Walking Wooden Ox Recreated From a 1,800-Year-Old Design

December 9, 2010 Updated: October 1, 2015

A Guangyuan carpenter re-created the Wooden Ox, a famous design from 1,800 years ago. (Internet photo)
A Guangyuan carpenter re-created the Wooden Ox, a famous design from 1,800 years ago. (Internet photo)
In Wangchang County, Sichuan Province in southwest China, villagers have recently seen a strange animal walking local streets: a wooden ox made by a local carpenter, patterned on a 1,800 year-old design.

Huaxi Urban Daily reported that 53-year-old carpenter He Duo from Baihu Village has created a wooden ox that can walk and climb slopes.

He began work on the design six years ago. Friends and relatives thought it was idiotic and nonsensical. Mr. He believed that the records from an ancient book he had were not simply made up, and that there must have indeed existed a wooden ox at that time, so he continued to pursue the hobby.

Reference to the wooden ox is found in ancient texts from the Three-Kingdom Period (220–280). It was designed by Prime Minister Zhuge Liang (181–234) of the Kingdom of Shu as a transportation vehicle, and used in a series of famous wars with the Kingdom of Wei between 228-234. The original piece weighed over 440 pounds and could walk dozens of miles a day, often transporting grain for hungry troops. It didn’t consume energy, but needed a human operator.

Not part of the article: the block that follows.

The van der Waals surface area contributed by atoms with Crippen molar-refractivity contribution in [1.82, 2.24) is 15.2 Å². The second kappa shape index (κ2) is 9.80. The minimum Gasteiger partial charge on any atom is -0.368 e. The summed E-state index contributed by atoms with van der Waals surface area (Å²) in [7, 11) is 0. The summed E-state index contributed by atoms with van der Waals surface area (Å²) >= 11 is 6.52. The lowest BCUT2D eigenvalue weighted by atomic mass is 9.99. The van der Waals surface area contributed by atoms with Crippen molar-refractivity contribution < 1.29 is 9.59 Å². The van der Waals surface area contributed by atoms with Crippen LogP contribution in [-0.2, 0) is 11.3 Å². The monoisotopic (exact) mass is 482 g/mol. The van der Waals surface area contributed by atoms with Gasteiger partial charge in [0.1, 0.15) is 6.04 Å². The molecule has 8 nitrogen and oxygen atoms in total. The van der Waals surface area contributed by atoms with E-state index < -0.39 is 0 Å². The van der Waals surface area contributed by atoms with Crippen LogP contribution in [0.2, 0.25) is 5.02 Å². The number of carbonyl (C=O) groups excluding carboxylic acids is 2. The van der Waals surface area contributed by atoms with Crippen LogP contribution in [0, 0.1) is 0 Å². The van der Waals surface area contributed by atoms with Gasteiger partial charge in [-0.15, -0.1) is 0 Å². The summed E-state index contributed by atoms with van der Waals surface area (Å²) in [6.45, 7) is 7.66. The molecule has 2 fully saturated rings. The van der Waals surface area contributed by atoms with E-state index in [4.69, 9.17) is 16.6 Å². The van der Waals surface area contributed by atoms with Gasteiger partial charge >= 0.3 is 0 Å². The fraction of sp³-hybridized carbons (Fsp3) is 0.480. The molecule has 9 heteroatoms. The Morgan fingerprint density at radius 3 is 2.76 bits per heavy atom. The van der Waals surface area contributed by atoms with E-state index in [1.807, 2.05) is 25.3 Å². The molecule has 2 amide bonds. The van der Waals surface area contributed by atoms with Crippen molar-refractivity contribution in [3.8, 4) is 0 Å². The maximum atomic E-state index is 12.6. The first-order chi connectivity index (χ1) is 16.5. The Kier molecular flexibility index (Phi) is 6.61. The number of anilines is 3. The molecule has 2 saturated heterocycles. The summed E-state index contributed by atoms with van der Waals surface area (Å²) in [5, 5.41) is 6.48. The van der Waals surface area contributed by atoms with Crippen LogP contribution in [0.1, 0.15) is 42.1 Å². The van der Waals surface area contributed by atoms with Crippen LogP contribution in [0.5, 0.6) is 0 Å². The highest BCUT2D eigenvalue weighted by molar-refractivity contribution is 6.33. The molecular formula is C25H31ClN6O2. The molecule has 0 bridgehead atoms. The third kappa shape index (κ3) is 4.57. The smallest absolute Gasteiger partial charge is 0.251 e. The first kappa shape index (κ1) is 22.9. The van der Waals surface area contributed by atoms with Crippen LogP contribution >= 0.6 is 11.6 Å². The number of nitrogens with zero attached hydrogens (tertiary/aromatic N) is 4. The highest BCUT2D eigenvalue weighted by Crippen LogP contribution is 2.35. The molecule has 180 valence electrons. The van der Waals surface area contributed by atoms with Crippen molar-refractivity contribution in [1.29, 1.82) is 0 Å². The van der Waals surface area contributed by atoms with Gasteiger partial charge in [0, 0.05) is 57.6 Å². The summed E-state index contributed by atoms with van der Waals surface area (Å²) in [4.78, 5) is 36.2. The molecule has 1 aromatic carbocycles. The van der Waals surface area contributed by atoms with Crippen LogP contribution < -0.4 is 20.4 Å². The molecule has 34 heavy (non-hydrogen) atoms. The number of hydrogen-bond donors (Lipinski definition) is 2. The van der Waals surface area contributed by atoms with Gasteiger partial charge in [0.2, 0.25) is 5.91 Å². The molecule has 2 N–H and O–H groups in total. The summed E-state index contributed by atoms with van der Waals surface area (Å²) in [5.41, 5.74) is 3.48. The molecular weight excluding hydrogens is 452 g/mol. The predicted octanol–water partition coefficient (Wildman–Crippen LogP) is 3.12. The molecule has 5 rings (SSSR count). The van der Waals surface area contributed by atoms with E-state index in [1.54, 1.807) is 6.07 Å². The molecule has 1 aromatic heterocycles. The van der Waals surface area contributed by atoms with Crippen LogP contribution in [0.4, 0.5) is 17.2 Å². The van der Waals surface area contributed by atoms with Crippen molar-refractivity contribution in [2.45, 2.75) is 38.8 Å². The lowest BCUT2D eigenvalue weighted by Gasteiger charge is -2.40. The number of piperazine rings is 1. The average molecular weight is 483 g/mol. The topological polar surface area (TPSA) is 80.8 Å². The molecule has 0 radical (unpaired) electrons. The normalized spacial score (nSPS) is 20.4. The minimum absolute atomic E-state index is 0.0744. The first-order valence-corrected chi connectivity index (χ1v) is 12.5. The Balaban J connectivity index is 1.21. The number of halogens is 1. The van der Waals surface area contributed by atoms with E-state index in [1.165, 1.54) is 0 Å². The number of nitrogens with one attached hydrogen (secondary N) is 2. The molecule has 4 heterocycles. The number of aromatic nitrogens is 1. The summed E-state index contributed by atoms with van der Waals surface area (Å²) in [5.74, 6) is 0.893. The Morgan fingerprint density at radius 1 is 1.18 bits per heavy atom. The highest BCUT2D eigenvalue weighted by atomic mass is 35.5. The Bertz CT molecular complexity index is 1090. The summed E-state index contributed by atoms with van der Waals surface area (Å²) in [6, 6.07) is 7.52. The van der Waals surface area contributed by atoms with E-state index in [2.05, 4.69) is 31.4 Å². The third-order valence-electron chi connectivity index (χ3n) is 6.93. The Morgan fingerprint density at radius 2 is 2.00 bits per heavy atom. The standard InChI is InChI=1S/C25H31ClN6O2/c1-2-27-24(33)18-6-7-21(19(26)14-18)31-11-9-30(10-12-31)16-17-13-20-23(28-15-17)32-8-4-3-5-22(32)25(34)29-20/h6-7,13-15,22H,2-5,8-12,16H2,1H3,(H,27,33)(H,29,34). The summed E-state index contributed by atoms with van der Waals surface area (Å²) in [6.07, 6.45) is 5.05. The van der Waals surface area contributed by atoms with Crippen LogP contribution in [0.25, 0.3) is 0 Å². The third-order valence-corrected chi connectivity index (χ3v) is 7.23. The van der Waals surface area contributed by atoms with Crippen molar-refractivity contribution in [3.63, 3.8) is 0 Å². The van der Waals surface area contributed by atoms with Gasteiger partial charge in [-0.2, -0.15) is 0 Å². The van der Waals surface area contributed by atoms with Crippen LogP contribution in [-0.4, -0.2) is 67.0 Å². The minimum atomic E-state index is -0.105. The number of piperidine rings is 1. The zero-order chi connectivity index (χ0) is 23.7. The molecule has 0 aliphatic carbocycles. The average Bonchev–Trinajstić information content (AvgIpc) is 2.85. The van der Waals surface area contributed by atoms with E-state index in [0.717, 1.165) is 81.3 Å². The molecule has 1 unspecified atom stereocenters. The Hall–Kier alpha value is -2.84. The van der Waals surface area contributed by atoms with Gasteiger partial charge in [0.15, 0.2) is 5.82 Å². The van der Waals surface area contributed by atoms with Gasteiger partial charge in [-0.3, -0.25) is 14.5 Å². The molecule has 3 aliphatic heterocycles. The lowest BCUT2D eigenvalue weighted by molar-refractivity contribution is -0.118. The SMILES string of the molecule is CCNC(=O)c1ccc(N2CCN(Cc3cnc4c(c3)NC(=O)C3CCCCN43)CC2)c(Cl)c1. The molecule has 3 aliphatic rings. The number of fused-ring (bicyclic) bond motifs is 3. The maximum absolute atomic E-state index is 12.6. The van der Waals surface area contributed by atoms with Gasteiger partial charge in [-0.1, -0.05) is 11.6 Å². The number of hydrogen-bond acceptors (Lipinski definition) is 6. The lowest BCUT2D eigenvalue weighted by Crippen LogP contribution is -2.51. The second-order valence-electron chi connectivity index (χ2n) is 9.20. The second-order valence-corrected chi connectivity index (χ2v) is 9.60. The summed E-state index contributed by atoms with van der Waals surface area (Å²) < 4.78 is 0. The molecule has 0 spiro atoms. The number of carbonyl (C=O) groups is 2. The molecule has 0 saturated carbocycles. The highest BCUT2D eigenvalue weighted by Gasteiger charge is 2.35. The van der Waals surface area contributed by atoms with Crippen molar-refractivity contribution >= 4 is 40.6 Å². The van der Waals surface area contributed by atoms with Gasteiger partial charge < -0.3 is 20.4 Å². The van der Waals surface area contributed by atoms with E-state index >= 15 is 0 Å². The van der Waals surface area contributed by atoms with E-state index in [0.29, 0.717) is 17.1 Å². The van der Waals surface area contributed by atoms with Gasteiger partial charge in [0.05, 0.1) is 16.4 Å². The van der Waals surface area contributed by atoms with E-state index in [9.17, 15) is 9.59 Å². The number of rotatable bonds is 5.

But the details on how to construct the wooden ox were lost long ago.

Mr. He began work in 2004. Three years later he had the first prototype ready. Commenting on the first version he said: “The material was inferior and the design was too simple. I didn't show it to anyone.“ This March he began on an improved version.

With an axe, a ruler and five months of hard work, by August he had created another wooden ox. It weighs just under 300 pounds and measures about 7 feet long.

"This wooden ox is easy to make and operate. Its construction employs algebra and geometry common to carpentry work. It can carry 440 pounds of weight while walking up mountain paths and climbing slopes."

He said he strictly followed the dimensions set down in ancient texts, and looked up numerous historic documents; the design was kept historically accurate by the use of levers and pulleys.

He has applied for a patent.

Read the original Chinese article